The breakthrough representation of minorities in Hollywood blockbusters has ignited a frequently overlooked discussion about whether prejudice isn't just about the color of a person's skin, but the shade.
"Colorism," the idea that light-skinned minorities are given more privilege than their darker-skinned peers, is a centuries-old concept that many insiders say remains pervasive in the entertainment industry. The instant reckoning of social media has brought prominence to the issue and on Tuesday the ABC sitcom "black-ish," known for not shying from heavier topics, confronted it.
In the episode "Black Like Us," parents Dre and Bow (played by Anthony Anderson and Tracee Ellis Ross) are appalled when they see that daughter Diane (Marsai Martin) appears darker in her poorly lit classroom photo. Their outrage sparks a tense conversation within the family.
"We felt that this was the year to just put it on our shoulders and see what we can do and hope at the very least we can get people to talk about it openly," said co-showrunner Kenny Smith.
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Executive producer Peter Saji wrote the episode. A light-skinned, mixed-race man, Saji drew from his own experiences as well as research.
"There is a light-skinned privilege that I never really wanted to admit I felt or experienced. I sort of grew up 'Oh, we're all black. We all experience the same struggle,'" he said.
More often when movies and television shows ignite conversations about colorism, it's unintentional.
In 2016, a furor erupted over a trailer showing actress Zoe Saldana portraying singer and activist Nina Simone. Saldana's skin was darkened and she wore a prosthetic nose.
When images from "Ralph Breaks the Internet" came out last year, it appeared Princess Tiana, Disney's first black princess, had a lighter complexion and sharper features. Anika Noni Rose, who voices Tiana, met with animators and spoke about how important it was that dark-skinned girls see themselves represented. The studio also consulted the civil rights group Color of Change.
"They had to spend some real money to actually fix this. They recognized the problem, they listened and they worked to change it," said Color of Change executive director Rashad Robinson.
The issue isn't unique to black people. In India's Bollywood film industry, the starring roles tend to go to lighter-skinned actors, many of whom endorse products promoting fairer skin.
The movie "Crazy Rich Asians" left some Asian-Americans disappointed by a lack of brown or dark-skinned actors.
Meanwhile, "Roma" director Alfonso Cuaron received praise for casting Yalitza Aparicio in the lead role of an indigenous maid. The character is more at the forefront than her lighter-skinned Mexican employer.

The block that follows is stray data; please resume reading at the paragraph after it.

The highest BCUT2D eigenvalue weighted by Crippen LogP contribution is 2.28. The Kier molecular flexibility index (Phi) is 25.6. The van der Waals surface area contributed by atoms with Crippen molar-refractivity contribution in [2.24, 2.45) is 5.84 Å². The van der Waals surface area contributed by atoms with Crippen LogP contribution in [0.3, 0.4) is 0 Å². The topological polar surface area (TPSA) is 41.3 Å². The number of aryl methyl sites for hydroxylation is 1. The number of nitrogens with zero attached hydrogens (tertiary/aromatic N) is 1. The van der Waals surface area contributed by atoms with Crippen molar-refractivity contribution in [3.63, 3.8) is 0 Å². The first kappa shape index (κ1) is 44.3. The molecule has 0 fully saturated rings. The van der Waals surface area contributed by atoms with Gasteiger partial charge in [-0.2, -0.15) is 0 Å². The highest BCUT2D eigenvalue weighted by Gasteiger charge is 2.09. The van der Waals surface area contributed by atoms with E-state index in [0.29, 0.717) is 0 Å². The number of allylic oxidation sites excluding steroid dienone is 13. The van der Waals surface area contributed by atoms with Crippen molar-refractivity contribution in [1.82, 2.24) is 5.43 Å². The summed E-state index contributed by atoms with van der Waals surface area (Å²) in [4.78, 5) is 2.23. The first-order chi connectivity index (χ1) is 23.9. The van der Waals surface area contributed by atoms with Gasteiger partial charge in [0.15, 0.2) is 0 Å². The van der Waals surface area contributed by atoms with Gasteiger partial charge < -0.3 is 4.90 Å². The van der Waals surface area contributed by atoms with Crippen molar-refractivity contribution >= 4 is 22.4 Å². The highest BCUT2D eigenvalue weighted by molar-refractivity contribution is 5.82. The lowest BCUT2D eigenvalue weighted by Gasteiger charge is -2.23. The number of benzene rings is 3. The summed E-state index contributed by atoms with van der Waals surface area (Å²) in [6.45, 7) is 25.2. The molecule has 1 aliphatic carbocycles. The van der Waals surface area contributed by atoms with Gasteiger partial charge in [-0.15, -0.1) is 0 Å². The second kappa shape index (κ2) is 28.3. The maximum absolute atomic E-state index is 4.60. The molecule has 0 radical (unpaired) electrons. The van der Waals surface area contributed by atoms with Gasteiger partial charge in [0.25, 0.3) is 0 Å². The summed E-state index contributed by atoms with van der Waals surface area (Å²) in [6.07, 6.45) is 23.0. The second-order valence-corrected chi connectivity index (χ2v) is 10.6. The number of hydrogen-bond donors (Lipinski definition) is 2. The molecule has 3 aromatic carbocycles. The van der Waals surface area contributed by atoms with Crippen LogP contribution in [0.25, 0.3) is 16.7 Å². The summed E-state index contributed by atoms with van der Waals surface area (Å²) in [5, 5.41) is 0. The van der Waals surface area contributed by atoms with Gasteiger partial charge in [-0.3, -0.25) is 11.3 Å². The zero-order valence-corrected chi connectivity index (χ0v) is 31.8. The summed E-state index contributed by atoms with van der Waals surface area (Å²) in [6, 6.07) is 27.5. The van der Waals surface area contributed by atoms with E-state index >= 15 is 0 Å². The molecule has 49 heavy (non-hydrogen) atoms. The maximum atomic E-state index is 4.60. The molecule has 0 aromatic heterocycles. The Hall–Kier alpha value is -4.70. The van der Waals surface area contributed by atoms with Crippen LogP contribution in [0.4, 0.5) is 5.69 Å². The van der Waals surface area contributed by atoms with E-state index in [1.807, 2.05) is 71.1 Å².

For African-Americans, bias toward lighter-skinned people dates back to slavery. Skin complexion sometimes determined what type of jobs slaves were assigned or if, post-slavery, they were worthy of receiving an education. In later decades, universities, fraternities and other institutions were known for using the "brown paper bag" test: Those with skin lighter than the bag were in.
"It's part of white supremacy, or holding up whiteness over other backgrounds," Robinson said. "It has deep implications, historical implications in the black community from beauty standards to professional opportunities to how families have treated one another."
The problem also exists within the music industry. Mathew Knowles, who managed daughters Beyonce and Solange and Destiny's Child, said it's no accident that most of the recent top-selling black artists are lighter-skinned like Mariah Carey and Rihanna. He said Beyonce often got opportunities that darker-skinned artists probably wouldn't.
"There's another 400 that are of a darker complexion ... that didn't get a chance at Top 40 radio," Knowles said. "They got pigeonholed that they were black and in the 'black division,' and they got pigeonholed in just R&B, black radio stations."
Knowles, himself darker skinned, said his own mother instilled in him that darker skinned women were less desirable. It's a perception that he thinks is starting to shift.
"We have to have social courage to speak up about this stuff and stop being quiet about it," Knowles said. "The only way we change is to be uncomfortable and truthful about our feelings and beliefs."
That is a strategy that "black-ish" co-showrunner Smith also agrees with.
"With anything it's always best to have a truthful conversation," Smith said.